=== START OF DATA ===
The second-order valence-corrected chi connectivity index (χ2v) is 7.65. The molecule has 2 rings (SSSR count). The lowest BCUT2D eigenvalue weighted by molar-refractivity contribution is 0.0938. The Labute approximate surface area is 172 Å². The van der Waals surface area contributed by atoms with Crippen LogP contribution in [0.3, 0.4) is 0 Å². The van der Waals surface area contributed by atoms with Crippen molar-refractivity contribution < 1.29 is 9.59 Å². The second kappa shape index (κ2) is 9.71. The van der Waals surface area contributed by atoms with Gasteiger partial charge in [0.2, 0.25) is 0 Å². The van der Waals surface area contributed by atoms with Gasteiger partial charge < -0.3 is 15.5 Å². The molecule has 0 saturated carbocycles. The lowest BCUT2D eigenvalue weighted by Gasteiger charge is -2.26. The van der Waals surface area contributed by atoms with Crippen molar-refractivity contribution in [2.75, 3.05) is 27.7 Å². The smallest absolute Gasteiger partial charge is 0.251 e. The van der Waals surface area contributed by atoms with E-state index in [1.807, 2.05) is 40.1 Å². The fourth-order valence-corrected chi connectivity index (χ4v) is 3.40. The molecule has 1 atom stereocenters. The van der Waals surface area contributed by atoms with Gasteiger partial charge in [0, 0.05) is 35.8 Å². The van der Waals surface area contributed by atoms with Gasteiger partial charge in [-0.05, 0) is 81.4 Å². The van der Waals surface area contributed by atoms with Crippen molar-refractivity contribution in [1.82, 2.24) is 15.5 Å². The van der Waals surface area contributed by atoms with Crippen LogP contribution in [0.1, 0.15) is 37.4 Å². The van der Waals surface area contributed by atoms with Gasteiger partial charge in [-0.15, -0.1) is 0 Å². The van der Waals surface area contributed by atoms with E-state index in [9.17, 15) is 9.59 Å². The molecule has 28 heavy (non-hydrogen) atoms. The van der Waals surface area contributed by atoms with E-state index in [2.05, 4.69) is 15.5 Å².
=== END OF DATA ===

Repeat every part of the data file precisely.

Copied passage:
The second-order valence-corrected chi connectivity index (χ2v) is 7.65. The molecule has 2 rings (SSSR count). The lowest BCUT2D eigenvalue weighted by molar-refractivity contribution is 0.0938. The Labute approximate surface area is 172 Å². The van der Waals surface area contributed by atoms with Crippen LogP contribution in [0.3, 0.4) is 0 Å². The van der Waals surface area contributed by atoms with Crippen molar-refractivity contribution < 1.29 is 9.59 Å². The second kappa shape index (κ2) is 9.71. The van der Waals surface area contributed by atoms with Gasteiger partial charge in [0.2, 0.25) is 0 Å². The van der Waals surface area contributed by atoms with Gasteiger partial charge < -0.3 is 15.5 Å². The molecule has 0 saturated carbocycles. The lowest BCUT2D eigenvalue weighted by Gasteiger charge is -2.26. The van der Waals surface area contributed by atoms with Crippen molar-refractivity contribution in [2.75, 3.05) is 27.7 Å². The smallest absolute Gasteiger partial charge is 0.251 e. The van der Waals surface area contributed by atoms with E-state index in [1.807, 2.05) is 40.1 Å². The fourth-order valence-corrected chi connectivity index (χ4v) is 3.40. The molecule has 1 atom stereocenters. The van der Waals surface area contributed by atoms with Gasteiger partial charge in [0, 0.05) is 35.8 Å². The van der Waals surface area contributed by atoms with Gasteiger partial charge in [-0.05, 0) is 81.4 Å². The van der Waals surface area contributed by atoms with Crippen molar-refractivity contribution in [1.82, 2.24) is 15.5 Å². The van der Waals surface area contributed by atoms with Crippen LogP contribution in [0.1, 0.15) is 37.4 Å². The van der Waals surface area contributed by atoms with Gasteiger partial charge in [-0.15, -0.1) is 0 Å². The van der Waals surface area contributed by atoms with E-state index in [9.17, 15) is 9.59 Å². The molecule has 28 heavy (non-hydrogen) atoms. The van der Waals surface area contributed by atoms with E-state index in [2.05, 4.69) is 15.5 Å².